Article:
So I just upgraded my 18" Weber to the big fancy 22" model. That extra 4" is a HUGE amount of real estate to work with. I put it together Tuesday, and put in a chimney of charcoal to season it up a bit (always seems to me there’s some greasy residue on machined metal - anyone else notice that?), and was amazed at how small my coal pile looked. Am I going to have to use more charcoal going forward?
Also, what’s a good meal to do for my first outing on this? I’m thinking something big, since it’ll finally fit. I got some charcoal baskets for doing some indirect grilling and smoking - maybe a bird? Brisket?
You should be able to use a moderate amount of charcoal on half the grill for the amount of cooking you’re used to. But yes, big grills take big loads if you want a hot cook on a full spread of steaks, etc. The manual might give you some idea of standard amounts.
Your cooking area just went up about 50%, so yeah, it will need more fuel. Personally, I’d resist the urge to go big right away and just do steaks, chops and the like until you get an idea of how the new grill heats up and what its peculiarities are. Then you can do the brisket.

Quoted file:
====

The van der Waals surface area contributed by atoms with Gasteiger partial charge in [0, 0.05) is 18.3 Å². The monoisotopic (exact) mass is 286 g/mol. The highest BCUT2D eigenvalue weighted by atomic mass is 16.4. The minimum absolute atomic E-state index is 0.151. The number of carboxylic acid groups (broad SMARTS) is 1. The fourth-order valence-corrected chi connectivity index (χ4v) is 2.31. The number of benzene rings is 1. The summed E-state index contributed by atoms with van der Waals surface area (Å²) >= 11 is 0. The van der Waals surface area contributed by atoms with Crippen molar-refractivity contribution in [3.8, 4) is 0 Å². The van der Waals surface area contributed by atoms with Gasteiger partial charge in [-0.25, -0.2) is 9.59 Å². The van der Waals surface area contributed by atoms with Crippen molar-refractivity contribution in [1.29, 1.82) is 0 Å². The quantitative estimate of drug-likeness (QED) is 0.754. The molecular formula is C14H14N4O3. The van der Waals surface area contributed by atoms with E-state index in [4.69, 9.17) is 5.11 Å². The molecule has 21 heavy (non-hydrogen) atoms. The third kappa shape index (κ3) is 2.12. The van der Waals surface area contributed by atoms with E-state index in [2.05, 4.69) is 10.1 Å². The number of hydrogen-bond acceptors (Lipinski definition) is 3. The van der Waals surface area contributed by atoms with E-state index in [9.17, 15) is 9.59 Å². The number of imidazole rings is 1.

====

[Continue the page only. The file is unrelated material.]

If I could make a recommendation for the future, purchase the rotisserie ring attachment for your Weber. Slap a couple of birds on there, or a prime rib, or a loin, and you’ll be in heaven. I used to turn chicken on my propane grill because it has the rotisserie burner, until my wife got the attachment for me and I did it on my charcoal grill. It’s the only way I do 'em now, and whole chickens are…cheep (heh, heh, heh).
I use my (Ducane gas) rotisserie about four times a week in grilling weather (learned the hard way I have to stop when the temp drops… used it all year around in California). But whole chickens are almost never worth the cost and effort. A whole bird of decent size can run $10, rarely less than about $6, and they’re messy to prepare, spike, cook, carve up and clean up after.
Honestly, a $7 bird from the local grocery grill or a couple of $5 ones from Sam’s Club rotisserie are a better meal deal all around. I grab one for a lunch item if my Sam’s run coincides with that time of day, and it’s one of the cheapest, best lunches I can find.
But boneless pork chops (or tri-tip when I can get it here) in the rotis is heaven, I agree, and one of the easiest ways to cook a big item.
Yup - Runs With Scissors is definitely right. I used a full chimney, as well as a handful of other chunks, and the grill was PLENTY hot. I’ll reduce down to a regular chimney next time, which should be fine. There’s a lot more ventilation in the 22" (adjustable, of course), accounting for a lot more heat.